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Archive for September 27th, 2011

It is a rare thing for an athlete to have both a gifting for speed and for endurance. The short track runner needs to have the human equivalent of fuel injection … they need to start fast and keep it going to the end. The marathon runner needs to be able to pace his or her self … it is a long run, and so their energies need to be spread out over a longer period of time, running consistently until they cross the finish line.

Endurance has become, in our society, a word associated primarily with athletics. I am no athlete, but I do know that my natural tendency in living is that of the short track runner.

I can start well, I have amazing energies for short term projects (and if they are long term, they are still sitting, unfinished, in a closet in my house), I am fantastic at responding in a crises, I am a confident trouble-shooter. I struggle to know how to be balanced, I struggle to start anything slowly, I can easily shelve any project or problem when I get bored of it. I struggle to keep going when I cannot see the finish line.

When I think of the word endurance, I think … marriage.

This week hubby and I will celebrate twenty-two years of marriage together. To some we have already run a marathon (amen to that), and to others we have only completed a short track event. To us … it depends on the day 😉

Twenty-two years is more than half of my life (I was married  w  a  y  too young, at twenty … now your brains are all doing the math). I have quite literally grown up with my hubby. We have gone through our twenties together, we have gone through our thirties together, and now we are speeding through our forties (he, of course, is speeding through them MUCH faster than I). We have had the joys of sharing the births of our three children, and the sorrows of losing five others. We have moved, quite literally, from east to west, together. We have loved and learned and lived … together.

When we were first married, we were both so into it! We were so focused on each other, on making sure that we were meeting each others needs. We wanted to please each other, we wanted to love each other. As life has moved on our focus on each other has been back-seated by the million and one other important things in life … children, jobs, home, yard, church, friends, etc., etc., etc. It is so easy to see the motivation behind the Barbara Streisand and Neil Diamond hit “You Don’t Bring Me Flowers” …

She                                                                                   He

You don’t bring me flowers                                        You hardly talk to me anymore
You don’t sing me love songs                                     When you come through that door at the end of the day…
I remember when you couldn’t wait to love me
Used to hate to leave me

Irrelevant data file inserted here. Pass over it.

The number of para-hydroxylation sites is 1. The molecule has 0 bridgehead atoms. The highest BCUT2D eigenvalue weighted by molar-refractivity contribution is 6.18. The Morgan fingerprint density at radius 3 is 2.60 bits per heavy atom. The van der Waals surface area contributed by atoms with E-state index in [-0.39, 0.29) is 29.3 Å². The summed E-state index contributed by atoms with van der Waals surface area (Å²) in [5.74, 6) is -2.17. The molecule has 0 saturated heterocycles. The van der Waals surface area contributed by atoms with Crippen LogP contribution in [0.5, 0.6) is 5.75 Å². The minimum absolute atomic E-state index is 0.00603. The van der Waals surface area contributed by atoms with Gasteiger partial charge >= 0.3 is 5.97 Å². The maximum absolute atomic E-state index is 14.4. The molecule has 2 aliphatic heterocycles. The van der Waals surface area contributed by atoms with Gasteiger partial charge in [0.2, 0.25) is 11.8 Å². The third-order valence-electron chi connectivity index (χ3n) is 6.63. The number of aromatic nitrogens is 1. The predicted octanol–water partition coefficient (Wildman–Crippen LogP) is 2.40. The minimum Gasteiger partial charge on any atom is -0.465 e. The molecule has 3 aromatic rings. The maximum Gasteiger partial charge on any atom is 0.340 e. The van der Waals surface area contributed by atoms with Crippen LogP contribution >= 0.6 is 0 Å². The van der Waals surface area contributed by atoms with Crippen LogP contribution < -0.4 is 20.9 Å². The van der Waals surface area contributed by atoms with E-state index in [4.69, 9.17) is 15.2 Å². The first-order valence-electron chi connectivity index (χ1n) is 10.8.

Now after loving me late at night                              When it’s good for you, babe.
When you just roll over and turn out the light…    And you’re feeling all right
And you don’t bring me flowers anymore

Those memories of early in the relationship ‘short track’ love, can be a great and horrible wedge once you are into the endurance run of ’til death do us part’ marriage. It is so easy to remember and reminisce about the new (and young) love stage of relationship. Often it is easier to remember it than it is to maintain it. And it is easier to remember what your spouse used to do for you and I, than to remember what you (I) used to do for them.

This marriage thing … it is definitely an endurance run. And, it is a tandem run, as well … it means that the success or failure of your marriage is dependent on both runners giving their all, all the time. Keeping pace with where your partner is heading. Being alert to possible ailments or distractions, for yourself, and for your partner. It also means that, at times, you will be the stronger one, and you will need to pull them along when they are weak, or ill, or just not on top of their race. But another key element to running the race together is rehydrating, refreshing each other … sometimes that refreshment comes from being apart, but usually it means making time to be together.

Like water to a weary runners body, time away, as a couple is not just a nice thing to do, but it is necessary if the marriage is to be kept alive. Sometimes it can be accomplished as easily as taking a walk together, or going to bed early and locking the door (there is nothing so disturbing to adolescent and teenage children, as a closed parents bedroom door, BEFORE they go to bed … their response is equal to the classic ‘heebie-jeebies’ … personally I am thinking of investing in a ‘do not disturb’ sign … just to keep shocking them … I figure my goal in life is to shock them before they shock me 🙂 … but, I digress). Sometimes it is a dinner out … not with another couple, but alone, making eye contact and talking. And, sometimes it is a day or more away, together, to reconnect just as a couple, and rediscover what it is that drew you both together in the first place (sometimes that is more advantageous than what is keeping you together presently … if it is not a happy and productive leg of the marathon).

So, we pace ourselves, my hubby and I … and hopefully we can make a time of refreshment possible … so that we can keep pressing on to the finish line … together, in tandem.

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